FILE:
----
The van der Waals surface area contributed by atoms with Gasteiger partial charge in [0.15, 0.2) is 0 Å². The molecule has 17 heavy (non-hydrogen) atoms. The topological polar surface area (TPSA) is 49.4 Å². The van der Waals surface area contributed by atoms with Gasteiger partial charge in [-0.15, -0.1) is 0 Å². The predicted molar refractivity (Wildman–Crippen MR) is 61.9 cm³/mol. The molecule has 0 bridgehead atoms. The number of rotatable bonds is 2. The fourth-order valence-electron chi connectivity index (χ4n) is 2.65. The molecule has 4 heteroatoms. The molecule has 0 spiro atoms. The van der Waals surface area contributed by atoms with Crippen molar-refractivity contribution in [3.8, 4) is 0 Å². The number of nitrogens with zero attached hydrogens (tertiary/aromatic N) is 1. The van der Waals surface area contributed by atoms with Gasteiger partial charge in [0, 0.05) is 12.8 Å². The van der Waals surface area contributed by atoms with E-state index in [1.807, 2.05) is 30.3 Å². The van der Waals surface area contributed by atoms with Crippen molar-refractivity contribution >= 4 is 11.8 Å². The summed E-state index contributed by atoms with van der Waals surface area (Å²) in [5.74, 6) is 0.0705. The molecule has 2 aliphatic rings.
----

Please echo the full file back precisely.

The van der Waals surface area contributed by atoms with Gasteiger partial charge in [0.15, 0.2) is 0 Å². The molecule has 17 heavy (non-hydrogen) atoms. The topological polar surface area (TPSA) is 49.4 Å². The van der Waals surface area contributed by atoms with Gasteiger partial charge in [-0.15, -0.1) is 0 Å². The predicted molar refractivity (Wildman–Crippen MR) is 61.9 cm³/mol. The molecule has 0 bridgehead atoms. The number of rotatable bonds is 2. The fourth-order valence-electron chi connectivity index (χ4n) is 2.65. The molecule has 4 heteroatoms. The molecule has 0 spiro atoms. The van der Waals surface area contributed by atoms with Crippen molar-refractivity contribution in [3.8, 4) is 0 Å². The number of nitrogens with zero attached hydrogens (tertiary/aromatic N) is 1. The van der Waals surface area contributed by atoms with Gasteiger partial charge in [0, 0.05) is 12.8 Å². The van der Waals surface area contributed by atoms with E-state index in [1.807, 2.05) is 30.3 Å². The van der Waals surface area contributed by atoms with Crippen molar-refractivity contribution >= 4 is 11.8 Å². The summed E-state index contributed by atoms with van der Waals surface area (Å²) in [5.74, 6) is 0.0705. The molecule has 2 aliphatic rings.